Arnold, L. A., Jr., and D. L. Drawe. 1979. Seasonal food habits of white-tailed deer in the south Texas plains. Journal of Range Management 32: 175-176.
Auffenberg, W, and W. G. Weaver. 1969. Gopherus berlandieri in southern Texas. Bulletin of the Florida State Museum 13: 141-203.
Baber, D. W, and B. E. Coblentz. 1987. Diet, nutrition, and conception in feral pigs on Santa Catalina Island. Journal of Wildlife Management 51: 306-317.
Bailey, V. 1931. Mammals of New Mexico. North American Fauna 53: 1-412.
Biggs, A. L. 1990. Coevolution in the Galápagos. American Biology Teacher 52: 24-28.
Bissonette, J. A. 1982. Ecology and social behavior of the collared peccary in Big Bend National Park. National Park Service Scientific Monograph 16: 1-85.
Blair, W F. 1937. The burrows and food of the prairie pocket mouse. Journal of Mammalogy 18: 188-191.
Bowman, R. I. 1961. Morphological differentiation and adaptation in the Galápagos finches. University of California Publications in Zoology 58: 1-302.
Brown, D. E. 1989. Arizona Game Birds. University of Arizona Press, Tucson.
Burt-Davy, J. 1920. Utilizing prickly pear and spineless cactus. South African Journal of Industry 3: 1001-1011.
Carpenter, C. C. 1969. Behavioral and ecological notes on the Galápagos land iguanas. Herpetologica 25: 155-164.
Christian, K. A., C. R. Tracy, and W P. Porter. 1984. Diet, digestion, and food preferences of Galápagos land iguanas. Herpetologica 40: 205-212.
Clements, F. E., and V. E. Shelford. 1939. Bio-Ecology. Wiley, New York.
Corn, J. L., and R J. Warren. 1985. Seasonal habits of the collared peccary in south Texas. Journal of Mammalogy
Dalquest, W W 1953. Mammals of the Mexican state of San Luis Potosí. Lousiana State University Studies, Biological Sciences Series 1: 1-112.
Darnell-Smith, G. P 1919. Animal aids to the spread of prickly pear. Agricultural Gazette of New South Wales 30: 125-127.
Davis, O. K., L. Agenboard, P. S. Martin, and J. I. Mead. 1984. The Pleistocene blanket of Bechan Cave, Utah. Special Publication of Carnegie Museum of Natural History 8: 267-282.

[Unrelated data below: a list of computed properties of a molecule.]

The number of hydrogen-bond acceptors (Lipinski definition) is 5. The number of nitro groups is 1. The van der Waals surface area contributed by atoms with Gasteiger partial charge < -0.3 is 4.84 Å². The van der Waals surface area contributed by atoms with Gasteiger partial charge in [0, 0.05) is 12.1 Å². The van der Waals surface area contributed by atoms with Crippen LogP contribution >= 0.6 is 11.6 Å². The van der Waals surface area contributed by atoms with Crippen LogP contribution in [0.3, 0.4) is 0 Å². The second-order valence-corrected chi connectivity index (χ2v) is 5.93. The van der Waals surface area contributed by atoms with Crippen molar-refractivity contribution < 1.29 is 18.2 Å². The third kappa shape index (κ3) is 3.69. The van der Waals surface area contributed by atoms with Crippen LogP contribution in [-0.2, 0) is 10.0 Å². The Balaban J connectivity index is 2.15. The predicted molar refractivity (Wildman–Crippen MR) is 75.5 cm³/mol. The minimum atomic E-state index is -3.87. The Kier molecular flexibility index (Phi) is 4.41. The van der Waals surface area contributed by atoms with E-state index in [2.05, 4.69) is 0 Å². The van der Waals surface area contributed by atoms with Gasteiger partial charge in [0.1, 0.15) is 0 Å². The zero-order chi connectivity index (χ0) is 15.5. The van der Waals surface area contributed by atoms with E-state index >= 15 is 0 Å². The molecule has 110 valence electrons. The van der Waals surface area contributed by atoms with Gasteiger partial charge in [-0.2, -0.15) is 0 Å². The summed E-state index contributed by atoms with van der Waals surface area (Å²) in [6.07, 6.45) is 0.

Dodd, N. L., and W W Brady. 1988. Dietary relationships of sympatric desert bighorn sheep and cattle. Desert Bighorn Council Transactions 1988: 1-6.
Dunn, J. P., J. A. Chapman, and R. E. Marsh. 1982. Jackrabbits. In Wild Mammals of North America (J. A. Chapman and G. A. Feldhamer, eds.). Johns Hopkins University Press, Baltimore, Maryland. Pp. 124-145.
East, K. T. 1995. Pollen digestion in Galápagos lava lizards. Noticias de Galápagos 55: 8-14.
Eddy, T. A. 1961. Foods and feeding patterns of the collared peccary in southern Arizona. Journal of Wildlife Management 25: 248 -257.
Eliasson, U. 1968. On the influence of introduced animals on the natural vegetation of the Galápagos Islands. Noticias de Galápagos 11: 19-21.
Everitt, J. H., and M. A. Alaniz. 1981. Nutrient content of cactus and woody plant fruits eaten by birds and mammals in south Texas. Southwestern Naturalist 26: 301305.
Everitt, J. H., and C. L. Gonzalez. 1979. Botanical com position and nutrient content of fall and early winter diets of white-tailed deer in south Texas. Southwestern Naturalist 24: 297-310.
Everitt, J. H., C. L. Gonzalez, M. A. Alaniz, and G. V Latigo. 1981. Food habits of the collared peccary on south Texas rangelands. Journal of Range Management 34: I4i-i44.
Flores Valdez, C. A., and J. R. Aguirre Rivera. 1989. El Nopal como Forraje, 2nd ed. Universidad Autónoma Chapingo, Chapingo, Mexico.
Gibson, A. C., and P. S. Nobel. 1986. The Cactus Primer. Harvard University Press, Cambridge, Massachusetts.
Gonzalez-Espinoza, M., and P. F. Quintana-Ascencio. 1986. Seed predation and dispersal in a dominant desert plant: Opuntia, ants, birds, and mammals. In Frugivores and Seed Dispersal (A. Estrada and T. H. Fleming, eds.). W Junk, Dordrecht, The Netherlands. Pp. 273-284.
Grant, B. R 1996. Pollen digestion by Darwin's finches and its importance for early breeding. Ecology 77: 489499.